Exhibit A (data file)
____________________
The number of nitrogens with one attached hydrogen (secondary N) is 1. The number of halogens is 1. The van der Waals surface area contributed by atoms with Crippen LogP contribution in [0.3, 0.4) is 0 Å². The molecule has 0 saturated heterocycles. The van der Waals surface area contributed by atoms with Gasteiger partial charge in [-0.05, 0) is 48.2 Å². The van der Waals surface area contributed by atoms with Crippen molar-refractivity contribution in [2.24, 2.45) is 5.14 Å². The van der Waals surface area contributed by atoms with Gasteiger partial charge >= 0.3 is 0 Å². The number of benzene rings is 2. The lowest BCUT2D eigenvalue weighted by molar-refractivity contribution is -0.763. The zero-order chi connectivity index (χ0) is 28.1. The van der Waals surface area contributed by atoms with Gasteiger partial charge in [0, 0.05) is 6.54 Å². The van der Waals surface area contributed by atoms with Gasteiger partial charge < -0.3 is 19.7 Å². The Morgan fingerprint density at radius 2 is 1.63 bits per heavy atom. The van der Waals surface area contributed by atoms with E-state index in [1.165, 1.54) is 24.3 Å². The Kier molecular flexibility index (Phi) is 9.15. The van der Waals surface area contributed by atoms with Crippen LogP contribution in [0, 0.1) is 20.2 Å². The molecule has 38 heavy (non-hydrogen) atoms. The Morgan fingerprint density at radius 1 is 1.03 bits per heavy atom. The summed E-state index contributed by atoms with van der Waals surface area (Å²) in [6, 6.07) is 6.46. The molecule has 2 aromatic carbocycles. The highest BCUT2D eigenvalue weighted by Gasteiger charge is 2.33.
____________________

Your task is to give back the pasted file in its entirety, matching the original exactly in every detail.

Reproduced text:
The number of nitrogens with one attached hydrogen (secondary N) is 1. The number of halogens is 1. The van der Waals surface area contributed by atoms with Crippen LogP contribution in [0.3, 0.4) is 0 Å². The molecule has 0 saturated heterocycles. The van der Waals surface area contributed by atoms with Gasteiger partial charge in [-0.05, 0) is 48.2 Å². The van der Waals surface area contributed by atoms with Crippen molar-refractivity contribution in [2.24, 2.45) is 5.14 Å². The van der Waals surface area contributed by atoms with Gasteiger partial charge >= 0.3 is 0 Å². The number of benzene rings is 2. The lowest BCUT2D eigenvalue weighted by molar-refractivity contribution is -0.763. The zero-order chi connectivity index (χ0) is 28.1. The van der Waals surface area contributed by atoms with Gasteiger partial charge in [0, 0.05) is 6.54 Å². The van der Waals surface area contributed by atoms with Gasteiger partial charge < -0.3 is 19.7 Å². The Morgan fingerprint density at radius 2 is 1.63 bits per heavy atom. The van der Waals surface area contributed by atoms with E-state index in [1.165, 1.54) is 24.3 Å². The Kier molecular flexibility index (Phi) is 9.15. The van der Waals surface area contributed by atoms with Crippen LogP contribution in [0, 0.1) is 20.2 Å². The molecule has 38 heavy (non-hydrogen) atoms. The Morgan fingerprint density at radius 1 is 1.03 bits per heavy atom. The summed E-state index contributed by atoms with van der Waals surface area (Å²) in [6, 6.07) is 6.46. The molecule has 2 aromatic carbocycles. The highest BCUT2D eigenvalue weighted by Gasteiger charge is 2.33.